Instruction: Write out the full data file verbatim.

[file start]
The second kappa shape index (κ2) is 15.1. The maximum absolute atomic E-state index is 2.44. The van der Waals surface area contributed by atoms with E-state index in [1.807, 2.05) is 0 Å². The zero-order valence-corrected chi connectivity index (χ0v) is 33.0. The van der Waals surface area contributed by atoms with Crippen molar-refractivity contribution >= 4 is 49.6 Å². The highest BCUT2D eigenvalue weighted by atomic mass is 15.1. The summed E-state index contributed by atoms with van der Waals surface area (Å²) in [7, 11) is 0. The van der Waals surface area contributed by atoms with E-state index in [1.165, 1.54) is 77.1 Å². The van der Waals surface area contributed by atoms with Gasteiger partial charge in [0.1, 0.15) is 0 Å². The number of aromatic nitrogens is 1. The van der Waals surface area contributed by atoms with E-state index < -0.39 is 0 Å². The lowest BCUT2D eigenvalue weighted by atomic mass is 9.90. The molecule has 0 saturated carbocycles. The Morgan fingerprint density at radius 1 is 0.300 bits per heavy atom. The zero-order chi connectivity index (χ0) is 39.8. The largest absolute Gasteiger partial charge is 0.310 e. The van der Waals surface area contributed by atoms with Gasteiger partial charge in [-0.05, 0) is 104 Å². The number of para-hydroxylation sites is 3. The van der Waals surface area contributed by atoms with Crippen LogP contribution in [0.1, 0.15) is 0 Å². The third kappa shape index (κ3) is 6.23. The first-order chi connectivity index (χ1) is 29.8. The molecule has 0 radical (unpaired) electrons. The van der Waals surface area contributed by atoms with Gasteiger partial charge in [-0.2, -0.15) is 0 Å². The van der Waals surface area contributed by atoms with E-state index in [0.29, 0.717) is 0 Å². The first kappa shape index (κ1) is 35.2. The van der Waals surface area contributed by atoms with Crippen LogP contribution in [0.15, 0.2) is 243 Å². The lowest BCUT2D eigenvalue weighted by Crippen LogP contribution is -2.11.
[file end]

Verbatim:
The second kappa shape index (κ2) is 15.1. The maximum absolute atomic E-state index is 2.44. The van der Waals surface area contributed by atoms with E-state index in [1.807, 2.05) is 0 Å². The zero-order valence-corrected chi connectivity index (χ0v) is 33.0. The van der Waals surface area contributed by atoms with Crippen molar-refractivity contribution >= 4 is 49.6 Å². The highest BCUT2D eigenvalue weighted by atomic mass is 15.1. The summed E-state index contributed by atoms with van der Waals surface area (Å²) in [7, 11) is 0. The van der Waals surface area contributed by atoms with E-state index in [1.165, 1.54) is 77.1 Å². The van der Waals surface area contributed by atoms with Gasteiger partial charge in [0.1, 0.15) is 0 Å². The number of aromatic nitrogens is 1. The van der Waals surface area contributed by atoms with E-state index < -0.39 is 0 Å². The lowest BCUT2D eigenvalue weighted by atomic mass is 9.90. The molecule has 0 saturated carbocycles. The Morgan fingerprint density at radius 1 is 0.300 bits per heavy atom. The zero-order chi connectivity index (χ0) is 39.8. The largest absolute Gasteiger partial charge is 0.310 e. The van der Waals surface area contributed by atoms with Gasteiger partial charge in [-0.05, 0) is 104 Å². The number of para-hydroxylation sites is 3. The van der Waals surface area contributed by atoms with Crippen LogP contribution in [0.1, 0.15) is 0 Å². The third kappa shape index (κ3) is 6.23. The first-order chi connectivity index (χ1) is 29.8. The molecule has 0 radical (unpaired) electrons. The van der Waals surface area contributed by atoms with Gasteiger partial charge in [-0.2, -0.15) is 0 Å². The van der Waals surface area contributed by atoms with E-state index in [0.29, 0.717) is 0 Å². The first kappa shape index (κ1) is 35.2. The van der Waals surface area contributed by atoms with Crippen LogP contribution in [0.15, 0.2) is 243 Å². The lowest BCUT2D eigenvalue weighted by Crippen LogP contribution is -2.11.